17 Jan 2014
I have some use cases where I want to temporarily disable ActionBar menu items, such that they are not clickable, but also so they are a different color from the active ones. The default SetEnabled method on IMenuItem does not do this for you. Sure it disables the item, however the visual state does not change. Hence, I found a nifty way to change this and made my own SetEnabled extension method.
Using this extension method can grey out menu items, so they appear disabled from a UX perspective. The method takes some more parameters, as it needs to get the resource id of the Drawable you want to use for the greyed out item and the current Context, such that it can get it from the application resources.
26 Nov 2013
Recently Xamarin added Support V7 AppCompat and GridView to their Component store, which you now can use instead of ActionBarSherlock or LegacyBar and it is Google's official way to support ActionBar's on API's which natively do not support it. However it does not work straight out of the box and you need to mimic what MvxActivity does in your own implementation. So here's the code I used to re-create MvxActivity to inherit from ActionBarActivity instead of Activity, which Support V7 needs.
This way you only need to replace MvxActivity with MvxActionBarActivity where needed and also add one of the AppCompat Themes to your Activity: Theme = "@style/Theme.AppCompat.Light"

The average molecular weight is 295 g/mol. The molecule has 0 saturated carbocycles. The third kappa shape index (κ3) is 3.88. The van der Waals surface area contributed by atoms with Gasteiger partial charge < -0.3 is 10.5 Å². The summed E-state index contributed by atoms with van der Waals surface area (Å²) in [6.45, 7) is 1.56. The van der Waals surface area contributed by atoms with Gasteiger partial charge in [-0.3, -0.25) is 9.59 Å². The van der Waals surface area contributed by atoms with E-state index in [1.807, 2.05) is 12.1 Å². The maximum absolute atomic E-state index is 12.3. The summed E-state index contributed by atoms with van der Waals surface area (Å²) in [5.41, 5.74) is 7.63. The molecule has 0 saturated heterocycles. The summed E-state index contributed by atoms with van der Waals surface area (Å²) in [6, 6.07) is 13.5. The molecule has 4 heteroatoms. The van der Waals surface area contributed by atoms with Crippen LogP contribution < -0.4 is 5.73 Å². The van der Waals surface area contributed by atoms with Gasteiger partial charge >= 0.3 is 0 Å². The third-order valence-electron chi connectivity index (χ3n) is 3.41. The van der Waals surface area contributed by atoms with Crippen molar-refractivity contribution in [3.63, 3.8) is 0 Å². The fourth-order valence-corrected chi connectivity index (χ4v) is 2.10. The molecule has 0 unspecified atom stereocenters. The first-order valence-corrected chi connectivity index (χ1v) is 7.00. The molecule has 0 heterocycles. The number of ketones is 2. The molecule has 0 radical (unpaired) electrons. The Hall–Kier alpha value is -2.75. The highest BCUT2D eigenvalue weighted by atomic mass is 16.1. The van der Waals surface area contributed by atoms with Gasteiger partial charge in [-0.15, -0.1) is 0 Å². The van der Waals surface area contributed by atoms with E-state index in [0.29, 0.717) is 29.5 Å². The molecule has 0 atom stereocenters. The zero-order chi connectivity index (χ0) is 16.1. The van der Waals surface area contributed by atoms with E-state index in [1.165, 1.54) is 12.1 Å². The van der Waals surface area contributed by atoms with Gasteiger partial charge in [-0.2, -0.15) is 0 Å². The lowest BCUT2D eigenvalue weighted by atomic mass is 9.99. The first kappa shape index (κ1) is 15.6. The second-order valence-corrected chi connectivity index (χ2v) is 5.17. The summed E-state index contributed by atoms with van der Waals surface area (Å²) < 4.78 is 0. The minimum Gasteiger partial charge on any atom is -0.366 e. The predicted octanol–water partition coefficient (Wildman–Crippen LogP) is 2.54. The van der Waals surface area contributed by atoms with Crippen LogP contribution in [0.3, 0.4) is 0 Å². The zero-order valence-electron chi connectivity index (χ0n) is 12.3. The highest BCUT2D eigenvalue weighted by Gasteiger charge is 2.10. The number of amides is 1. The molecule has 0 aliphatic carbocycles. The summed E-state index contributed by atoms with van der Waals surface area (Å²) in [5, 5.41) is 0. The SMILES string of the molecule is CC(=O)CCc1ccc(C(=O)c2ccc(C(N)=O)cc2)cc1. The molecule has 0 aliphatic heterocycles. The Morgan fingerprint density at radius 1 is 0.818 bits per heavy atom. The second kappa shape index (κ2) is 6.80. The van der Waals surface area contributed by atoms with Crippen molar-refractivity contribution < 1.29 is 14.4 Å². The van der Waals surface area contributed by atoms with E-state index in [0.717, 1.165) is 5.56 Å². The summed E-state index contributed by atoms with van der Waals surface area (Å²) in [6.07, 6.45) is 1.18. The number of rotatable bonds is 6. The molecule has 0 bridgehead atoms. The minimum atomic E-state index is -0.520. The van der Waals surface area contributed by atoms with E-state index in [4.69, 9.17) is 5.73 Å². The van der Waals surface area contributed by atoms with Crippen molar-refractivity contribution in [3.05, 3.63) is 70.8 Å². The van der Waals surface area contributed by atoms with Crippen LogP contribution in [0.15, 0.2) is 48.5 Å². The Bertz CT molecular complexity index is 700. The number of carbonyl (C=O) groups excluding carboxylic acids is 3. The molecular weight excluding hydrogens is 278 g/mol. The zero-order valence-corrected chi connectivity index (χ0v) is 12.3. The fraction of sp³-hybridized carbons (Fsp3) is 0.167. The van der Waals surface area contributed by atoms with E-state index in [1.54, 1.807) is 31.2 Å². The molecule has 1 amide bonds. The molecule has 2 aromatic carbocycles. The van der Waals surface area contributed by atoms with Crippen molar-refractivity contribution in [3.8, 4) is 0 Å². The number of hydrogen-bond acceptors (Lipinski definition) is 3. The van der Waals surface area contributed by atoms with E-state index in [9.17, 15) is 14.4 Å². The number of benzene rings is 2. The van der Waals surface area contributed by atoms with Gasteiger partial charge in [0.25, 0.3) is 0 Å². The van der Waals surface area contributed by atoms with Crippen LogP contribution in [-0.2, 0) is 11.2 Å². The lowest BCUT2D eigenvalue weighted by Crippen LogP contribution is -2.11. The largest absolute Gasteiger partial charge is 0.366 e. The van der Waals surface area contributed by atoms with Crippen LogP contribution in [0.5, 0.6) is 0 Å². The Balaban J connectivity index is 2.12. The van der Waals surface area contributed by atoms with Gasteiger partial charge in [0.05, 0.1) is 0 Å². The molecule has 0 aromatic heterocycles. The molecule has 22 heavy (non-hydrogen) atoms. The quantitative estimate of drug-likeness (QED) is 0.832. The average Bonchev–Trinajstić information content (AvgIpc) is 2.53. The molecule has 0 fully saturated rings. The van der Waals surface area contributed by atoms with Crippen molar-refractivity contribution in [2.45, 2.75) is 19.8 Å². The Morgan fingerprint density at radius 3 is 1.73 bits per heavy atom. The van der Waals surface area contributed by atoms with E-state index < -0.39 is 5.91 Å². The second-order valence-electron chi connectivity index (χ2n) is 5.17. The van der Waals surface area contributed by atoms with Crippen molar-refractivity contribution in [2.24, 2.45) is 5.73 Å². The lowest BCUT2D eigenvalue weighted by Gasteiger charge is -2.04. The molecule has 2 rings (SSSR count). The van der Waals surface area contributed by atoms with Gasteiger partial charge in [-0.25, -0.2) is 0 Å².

15 Nov 2013
It has been a little while since last update from me. Since then a lot of stuff has happened in the Xamarin world. They have teamed up with Microsoft and released official PCL support, while Microsoft has loosened up their licenses on Bcl and their HttpClient among others. This is really great news!
I have already heard about people releasing their libraries for Xamarin because of the PCL support, among them is Jon Skeet, which is working with his team on Noda Time. There was some questions about what is actually supported in the various profiles, and I have spent the day today to track that down and test various PCL's. For now I have only tested for async/await and Tasks support and which profile supports which targets and contains which subsets.
This can be seen in the table below or by visiting my Google Spreadsheet I have made with it.
From what I can see the best choice for a profile to pick in your project seems to be either profile 78 or 158. The former is reported to not have Timer and ThreadPool in it and if you need support for Silverlight 5, profile 158 seems to be the best choice overall.
18 Oct 2013
We are playing with QR Codes at work and needed a quick and simple way to generate QR Codes. I discovered the Google Charts API has a hidden way to generate these. This lead me to make a quick small LinqPad script to generate these. Find it here or see below.
23 Sep 2013
Now you might have come by some interfaces you want to implement and then all of the sudden they want you to implement a Handle property which is of the type IntPtr and a Dispose method. If you leave them be your code will most likely never get called. Then you scratch your head and wonder why this is, also you might ask yourself what this Handle is. The brief explanation is that the Handle provides an Android Callable Wrapper to Android. All native Android interfaces extend IJavaObject so they will expect that to be implemented. So the simple answer is that you do not implement Handle or Dispose yourself, however you inherit from Java.Lang.Object which does that for you. So your code will end up looking like this:
Given that IStuff extends IJavaObject. More on this topic can be read in the Xamarin documentation on Android Callable Wrappers